Thermal Simulation of Automotive Lamps Using ANSYS Icepak

Thermal Simulation of Automotive Lamps Using ANSYS Icepak

Lighting Systems play an important role in human factors of safe driving. It is an essential part of any vehicle and has undergone significant changes and advances in lighting technology over the years. Thermal aspects play a crucial role when it comes to the designing of automotive lights. Automotive lighting systems mainly consist of outer lens, inner lens, housing, reflectors, bulb, bezel, Led, PCB and light guide, etc.

Figure 1: Automotive headlamp

Out of the parts mentioned above, bulb and led are the two primary sources of lighting that generate a lot of heat energy. Hence it is essential to design the automobile lamps such that even at an extreme ambient temperature, the temperature on each part is maintained well below the critical limit. The critical limit is usually the heat deflection temperature & the maximum temperature on the parts of the lighting system should be well below their respective material HDT values.

The role of CFD simulation in Automotive lamp designing?

Coming to the main question – “What is the role of Computational Fluid Dynamics and software tools such as ANSYS in designing the automotive lighting system”? 

CFD simulations can play a crucial role in optimizing various design parameters such as lamp size, the distance between bulb and lens, number of vents, vent location, and selection of materials according to the design requirements. The thermal simulation of automotive lamps comes under conjugate heat transfer type of analysis in which all the modes of heat transfer are essential to model. Radiation is the key source of heat transfer in lamps. Radiation affects the heat wattage from the filament or led source chip and increases the following – temperature of the bulb, reflector, housing, lens, etc. Hence, proper selection of the radiation model is important to get accurate results. Since many parts are interlinked, thermal conduction plays a crucial role in heat distribution especially when automotive lighting systems contain Led chips and PCB.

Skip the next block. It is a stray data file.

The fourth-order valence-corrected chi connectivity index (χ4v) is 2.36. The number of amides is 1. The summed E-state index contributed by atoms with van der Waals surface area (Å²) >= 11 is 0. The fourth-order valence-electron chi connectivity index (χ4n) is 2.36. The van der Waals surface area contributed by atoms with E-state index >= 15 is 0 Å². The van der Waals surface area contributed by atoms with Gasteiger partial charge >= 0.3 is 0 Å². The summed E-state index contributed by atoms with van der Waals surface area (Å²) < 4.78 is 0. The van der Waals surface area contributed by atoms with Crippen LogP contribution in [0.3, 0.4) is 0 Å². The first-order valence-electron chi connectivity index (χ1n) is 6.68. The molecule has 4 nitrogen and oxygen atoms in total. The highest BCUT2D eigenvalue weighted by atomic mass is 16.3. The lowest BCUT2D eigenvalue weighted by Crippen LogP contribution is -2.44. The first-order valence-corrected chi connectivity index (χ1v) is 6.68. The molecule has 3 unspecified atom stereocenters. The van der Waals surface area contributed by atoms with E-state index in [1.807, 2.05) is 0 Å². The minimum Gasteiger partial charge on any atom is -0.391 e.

As all three modes of heat transfer are involved in this simulation, various parameters are needed to benchmark to get the correct results. 

There are mostly three kinds of simulation done for Automotive lamps as follows: 

Simulation of Headlamps:

The bulb of the headlamp consists of two filaments called High beam and Low beam filament. The Low beam filament is situated closer towards the lens and the High beam filament is placed closer towards the bulb holder. Generally, analysis of the former is more preferred than high beam one because when the Low beam filament is switched ON, the lamp parts get more heated.  However, some companies also tend to perform analysis by turning ON both high beam and low beam filaments to predict the maximum temperature in the worst-case scenario.

Simulation of Taillamp:

Tail lamps are generally smaller in size as compared to headlamps, so to avoid high temperatures, they should be carefully designed. Tail lamps consist of tail function filament and stop function filament. Tail lamp simulation is done by turning ON both the tail function and stop function filament.

Simulation of Front turning lamp:

Headlamp consists of a signal turning bulb. Sometimes companies prefer to simulate the headlamps along with the front turning lamp. Often, two turning signal bulbs will be at the sides of headlamps. These two signal lamps may contain separate reflector parts and lens parts. The wattage of these bulbs is generally small, but as these signal bulbs are cramped to a smaller area, it may end up heating the lens and reflector way above HDT values. That is why engineers very often perform simulations for these lamps as well.

Table 1: Lamp Main parts and material description:

PartsMost Preferred MaterialHeat deflection temperature range
Outer LensPlastics100°C -140°C
HousingPMMA90°C-120°C
ReflectorPMMA/Plastics90°C-120°C
BulbGlassN. A
BezelPlastics/PET+PBT90°C -140°C
Inner lensPlastics100°C -140°C

The main aim of the simulation is to predict the temperature distribution in various lamp parts and to find out if the maximum temperature is greater or lesser than the Heat deflection temperature. This can help the design team to select the best material according to the design requirement. The simulation can also help the design team to decide the proper locations of air vents by predicting the air-flow path and location of maximum temperature.